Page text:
한국과학기술연구원, UST KIST School
Hochung Jang1,2, Hyosuk Kim1, Eun Hye Kim1,3, Geonhee Han1,4, Yeongji Jang1,3, Yelee Kim1,3, Jong Won Lee1,4, Sang Chul Shin5, Eunice EunKyeong Kim1, Sun Hwa Kim1,4* and Yoosoo Yang1,2*
1Medicinal Materials Research Center, Biomedical Research Institute, Korea Institute of Science and Technology (KIST), Seoul 02792, Republic of Korea
2Division of Bio-Medical Science and Technology, KIST School, University of Science and Technology, Seoul 02792, Republic of Korea
3Department of Life Sciences, Korea University, Seoul 02841, Republic of Korea
4KU-KIST Graduate School of Converging Science and Technology, Korea University, Seoul 02841, Republic of Korea
5Technological Convergence Center, Research Resources Division, Korea Institute of Science and Technology (KIST), Seoul 02792, Republic of Korea
*Correspondence: Sun Hwa Kim, Yoosoo Yang
Background: Recently, increased attention has been given on exosomes as ideal nanocarriers of drugs owing to their intrinsic properties that facilitate the transport of biomolecular cargos. However, large-scale exosome production remains a major challenge in the clinical application of exosome-based drug delivery systems. Considering its biocompatibility and stability, bovine milk is a suitable natural source for large-scale and stable exosome production. Because the active-targeting ability of drug carriers is essential to maximize therapeutic efficacy and minimize side effects, precise membrane functionalization strategies are required to enable tissue-specific delivery of milk exosomes with difficulty in post-isolation modification.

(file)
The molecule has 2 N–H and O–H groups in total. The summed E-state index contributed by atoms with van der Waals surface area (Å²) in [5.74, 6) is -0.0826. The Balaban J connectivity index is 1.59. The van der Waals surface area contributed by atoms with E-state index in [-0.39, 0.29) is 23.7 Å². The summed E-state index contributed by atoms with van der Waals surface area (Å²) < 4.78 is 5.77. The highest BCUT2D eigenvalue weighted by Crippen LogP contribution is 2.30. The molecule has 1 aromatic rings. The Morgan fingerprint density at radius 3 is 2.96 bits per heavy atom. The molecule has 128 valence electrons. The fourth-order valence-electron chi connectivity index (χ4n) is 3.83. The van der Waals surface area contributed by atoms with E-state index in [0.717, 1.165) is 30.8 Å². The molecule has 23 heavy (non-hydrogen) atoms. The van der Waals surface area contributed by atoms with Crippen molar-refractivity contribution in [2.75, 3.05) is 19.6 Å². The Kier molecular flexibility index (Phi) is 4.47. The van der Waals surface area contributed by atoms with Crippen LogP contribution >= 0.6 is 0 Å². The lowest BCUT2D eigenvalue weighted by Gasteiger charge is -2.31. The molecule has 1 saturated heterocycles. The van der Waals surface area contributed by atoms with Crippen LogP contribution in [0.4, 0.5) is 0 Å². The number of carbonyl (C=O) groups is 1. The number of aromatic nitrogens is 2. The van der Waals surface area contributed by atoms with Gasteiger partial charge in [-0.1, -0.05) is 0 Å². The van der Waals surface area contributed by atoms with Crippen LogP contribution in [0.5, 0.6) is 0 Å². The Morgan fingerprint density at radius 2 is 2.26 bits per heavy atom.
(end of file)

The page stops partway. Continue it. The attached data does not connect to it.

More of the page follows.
Methods: In this study, the membrane functionalization of a milk exosome platform modified using a simple post-insertion method was examined comprehensively. Exosomes were engineered from bovine milk (mExo) with surface-tunable modifications for the delivery of tumor-targeting doxorubicin (Dox). The surface modification of mExo was achieved through the hydrophobic insertion of folate (FA)-conjugated lipids.
Results: We have confirmed the stable integration of functionalized PE-lipid chains into the mExo membrane through an optimized post-insertion technique, thereby effectively enhancing the surface functionality of mExo. Indeed, the results revealed that FA-modified mExo (mExo-FA) improved cellular uptake in cancer cells via FA receptor (FR)-mediated endocytosis. The designed mExo-FA selectively delivered Dox to FR-positive tumor cells and triggered notable tumor cell death, as confirmed by in vitro and in vivo analyses.
Conclusions: This simple and easy method for post-isolation modification of the exosomal surface may be used to develop milk-exosome-based drug delivery systems.